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NHS England digital boss in hot water over 'puff piece' written about her future employer
Juliet Bauer's article praised GP app biz Livi – but didn't mention she was joining them in April
Departing NHS England digital exec Juliet Bauer has been slammed for writing a "puff piece" that praised her new employer, app biz Livi, without mentioning she would start work there in a matter of months.
Bauer was revealed to be ditching the public sector for the video GP firm on 11 January.
Just three days later, she penned an article for The Times' Red Box as chief digital officer for NHS England pushing the importance of allowing people to see their GPs via a smartphone or tablet.
In it, she name-checked Livi, commending its work on the continent and warning the UK would fall behind unless the NHS "radically speed up digital integration and encourage a fundamental shift in how care is delivered".
However, she failed to mention she was set to join the business in April – instead saying she was "taking up a new role with one of the largest and most trusted digital healthcare providers in Europe".
The article was rounded on by Public Accounts Committee chair Meg Hillier, who told the Financial Times that the piece was nothing but a "puff piece" for Bauer's new employer.
"This revolving door of senior officials going into businesses they have worked with has long been an issue but this is brazen," she is quoted as saying. "It's jaw-droppingly inappropriate."
Bauer's current employer has sought to distance itself from the piece, saying in a statement: "This article was written without NHS England's approval and we've therefore asked for it to be removed."
Although the article remained up at the time of writing, it does now say Bauer will be working for Livi from April 2019.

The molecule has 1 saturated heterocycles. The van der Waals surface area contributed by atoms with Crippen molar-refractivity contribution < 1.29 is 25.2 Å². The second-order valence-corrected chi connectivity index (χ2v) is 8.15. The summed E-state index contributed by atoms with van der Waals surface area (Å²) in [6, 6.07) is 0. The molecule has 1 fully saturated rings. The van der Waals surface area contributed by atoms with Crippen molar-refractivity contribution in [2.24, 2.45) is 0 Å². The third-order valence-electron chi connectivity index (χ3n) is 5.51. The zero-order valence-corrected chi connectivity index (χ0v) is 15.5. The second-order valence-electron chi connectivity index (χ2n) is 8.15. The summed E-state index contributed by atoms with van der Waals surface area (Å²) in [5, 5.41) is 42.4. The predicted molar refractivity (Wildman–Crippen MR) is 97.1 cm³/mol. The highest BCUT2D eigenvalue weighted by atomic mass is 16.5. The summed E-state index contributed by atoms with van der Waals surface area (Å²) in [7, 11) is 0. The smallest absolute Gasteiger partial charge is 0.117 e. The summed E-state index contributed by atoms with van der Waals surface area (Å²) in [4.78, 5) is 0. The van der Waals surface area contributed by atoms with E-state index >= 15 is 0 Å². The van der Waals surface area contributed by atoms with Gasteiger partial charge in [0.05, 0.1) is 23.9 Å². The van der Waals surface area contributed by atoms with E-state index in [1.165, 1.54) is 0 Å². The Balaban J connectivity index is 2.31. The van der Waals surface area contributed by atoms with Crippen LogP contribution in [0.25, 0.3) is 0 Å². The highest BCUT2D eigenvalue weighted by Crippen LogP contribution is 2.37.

It is understood Bauer will not work on any areas related to her former employer during her notice period, and that NHS England doesn't hold any contracts with Livi. At least not yet.
NHS England's chief clinical information officer Simon Eccles also moved to reject any possible allegations that Bauer could have had undue influence over the tech-focused NHS Long-Term Plan to benefit Livi.
He told the FT that the digital consultation policy had been "publicly stated multiple times ahead of the publication of the long-term plan... and consequently hasn't changed as we put it into the long-term plan".
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The digital and technology strand of the plan was led by Eccles, NHS Digital boss Sarah Wilkinson, West Suffolk Hospitals Foundation Trust boss Steve Dunn and NHS England deputy chief exec Matthew Swindells.
However, Eccles also said the piece had muddled the view that the health service should be centred around the needs of the individual with an individual commercial provider, and that this "was a mistake".
More broadly, Bauer's departure for a firm that is seeking to sell products to the NHS – and in a role that Livi has said will see her responsible for partnerships with the NHS – raises questions about conflicts of interest when public servants move to the private sector.
Just last summer, eyebrows were raised when we reported that the government's chief technology adviser Liam Maxwell was heading off to join Amazon Web Services – a major, and successful, bidder for crucial government contracts.
We have contacted Livi for comment. ®